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Kansas Well Represented at Nation's African American Museum

National Museum of African American History and Culture in Washington, D.C. (Photo from

The admission of Kansas to the Union as a free state in 1861 was one of several factors that led to the American Civil War. From its beginning as a territory, Kansas has been a battleground over civil rights. As Commentator Rex Buchanan discovered, some of the state's civil rights history is now on display in the nation's capital.

Commentator Rex Buchanan is a writer, traveler and director emeritus of the Kansas Geological Survey. He lives in Lawrence.

Learn more about the National Museum of African American History and Culture here.


A few weeks ago I visited the National Museum of African American History and Culture in Washington, D.C.  Almost exactly one-year old, it’s an incredible place, architecturally impressive with almost-overwhelming exhibits and displays.  The collection includes everything from Nat Turner’s Bible to Chuck Berry’s Cadillac, all telling the story of the African-American experience in this country.

As I turned a corner on one of the museum’s floors, I came face-to-face with a startlingly familiar feature: a replica of a full-size, bright yellow and brown historic highway sign from Kansas.  It looked like the markers you see all along the highways in the state, the ones that tell a paragraph-long story about a local historic event.

The one in the museum was titled simply “Nicodemus,” part of an exhibit about all-black towns in the country.  You probably know the story of Nicodemus, a community in Graham County in north-central Kansas that was created by black settlers in the 1870s.  The first all-black settlement on the Great Plains, the town is now a national historic landmark.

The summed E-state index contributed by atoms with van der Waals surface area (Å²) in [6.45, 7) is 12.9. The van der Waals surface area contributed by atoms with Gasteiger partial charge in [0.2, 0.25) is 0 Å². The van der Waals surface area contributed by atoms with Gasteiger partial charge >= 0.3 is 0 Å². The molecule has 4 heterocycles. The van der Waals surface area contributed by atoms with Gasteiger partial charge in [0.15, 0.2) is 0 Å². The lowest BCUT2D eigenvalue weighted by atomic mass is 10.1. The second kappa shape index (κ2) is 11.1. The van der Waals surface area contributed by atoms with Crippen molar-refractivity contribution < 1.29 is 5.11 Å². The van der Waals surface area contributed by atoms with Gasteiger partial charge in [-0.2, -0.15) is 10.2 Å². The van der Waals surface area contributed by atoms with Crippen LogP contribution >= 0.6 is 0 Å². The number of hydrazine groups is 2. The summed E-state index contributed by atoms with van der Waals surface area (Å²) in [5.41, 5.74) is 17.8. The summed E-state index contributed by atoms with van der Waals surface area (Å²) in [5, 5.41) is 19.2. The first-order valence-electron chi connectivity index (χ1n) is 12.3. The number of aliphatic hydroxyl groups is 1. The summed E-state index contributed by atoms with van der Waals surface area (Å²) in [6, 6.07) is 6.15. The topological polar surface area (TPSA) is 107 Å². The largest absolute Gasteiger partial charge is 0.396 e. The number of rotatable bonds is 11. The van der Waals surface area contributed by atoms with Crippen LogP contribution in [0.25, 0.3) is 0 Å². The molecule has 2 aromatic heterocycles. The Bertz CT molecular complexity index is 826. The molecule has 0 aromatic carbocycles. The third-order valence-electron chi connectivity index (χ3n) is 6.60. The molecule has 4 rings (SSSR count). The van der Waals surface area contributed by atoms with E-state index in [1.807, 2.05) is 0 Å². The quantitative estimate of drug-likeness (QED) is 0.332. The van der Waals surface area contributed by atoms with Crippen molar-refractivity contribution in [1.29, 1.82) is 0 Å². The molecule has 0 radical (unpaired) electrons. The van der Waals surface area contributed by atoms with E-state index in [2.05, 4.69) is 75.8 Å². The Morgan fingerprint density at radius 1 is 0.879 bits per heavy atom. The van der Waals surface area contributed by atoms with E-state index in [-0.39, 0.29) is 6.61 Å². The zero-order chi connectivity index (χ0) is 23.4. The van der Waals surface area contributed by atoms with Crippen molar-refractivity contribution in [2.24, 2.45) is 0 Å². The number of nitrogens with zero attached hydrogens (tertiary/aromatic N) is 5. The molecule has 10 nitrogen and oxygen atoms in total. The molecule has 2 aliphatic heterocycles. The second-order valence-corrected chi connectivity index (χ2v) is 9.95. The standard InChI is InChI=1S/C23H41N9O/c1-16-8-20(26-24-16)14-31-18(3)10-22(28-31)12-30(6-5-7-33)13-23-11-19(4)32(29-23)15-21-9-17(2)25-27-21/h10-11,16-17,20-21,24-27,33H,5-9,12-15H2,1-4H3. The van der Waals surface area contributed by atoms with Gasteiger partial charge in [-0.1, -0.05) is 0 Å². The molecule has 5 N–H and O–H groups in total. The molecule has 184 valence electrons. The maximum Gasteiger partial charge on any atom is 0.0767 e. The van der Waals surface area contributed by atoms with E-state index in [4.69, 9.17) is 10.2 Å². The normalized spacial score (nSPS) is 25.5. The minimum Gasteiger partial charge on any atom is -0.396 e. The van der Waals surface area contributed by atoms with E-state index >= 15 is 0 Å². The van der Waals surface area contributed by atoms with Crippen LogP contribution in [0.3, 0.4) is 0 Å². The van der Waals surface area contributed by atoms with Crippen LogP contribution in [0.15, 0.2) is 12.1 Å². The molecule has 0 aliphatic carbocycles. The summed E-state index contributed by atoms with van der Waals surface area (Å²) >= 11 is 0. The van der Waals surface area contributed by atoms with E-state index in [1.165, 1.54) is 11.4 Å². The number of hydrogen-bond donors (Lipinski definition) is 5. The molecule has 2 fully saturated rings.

Not far from that highway sign in the museum was an exhibit on the civil rights movement.  It included, not surprisingly, a display about the Supreme Court’s Brown versus Board of Education decision in 1954.  That decision, which outlawed separate but equal educational facilities, is commemorated at a national historic site in Topeka.

But then I saw something from Kansas in the museum that did surprise me a little.  It was a photo and description of a 1958 sit-in at the Dockum drugstore in Wichita.  Most people know about sit-ins and protests at drugstores and restaurants in the 1960s, attempts to end segregated services.  Probably the best known sit-in occurred at a Woolsworth’s lunch-counter in Greensboro, North Carolina, in 1960.

The one in Wichita was two years earlier.  After black students showed up for a month, asking to be served at the drugstore’s restaurant, the owners gave in, paving the way for desegregation, not only at that drug store, but in other places in Wichita and the rest of Kansas.

Right after I visited the museum, I listened to a podcast featuring Kansas historian Virgil Dean.  Called the Free State Myth, the podcast reflected on that Wichita drugstore sit-in, along with other stories related to race in Kansas.  Because of our early history as a free state, Kansans like to think of their state as progressive, a pioneer on the right side of history.

But that podcast and the exhibits at the National Museum make it clear that it’s not so simple.  We could probably look at Brown versus Board of Education and the Dockum drug store sit-in as victories, but they were only victories because there were problems to be dealt with in the first place.

Recent events have made it strikingly clear that racial issues continue to divide this country in a fundamental way.  The new museum on the mall describes that divide, how it came to be.  And it serves as a reminder that, for better AND worse, Kansas is part of that story.  



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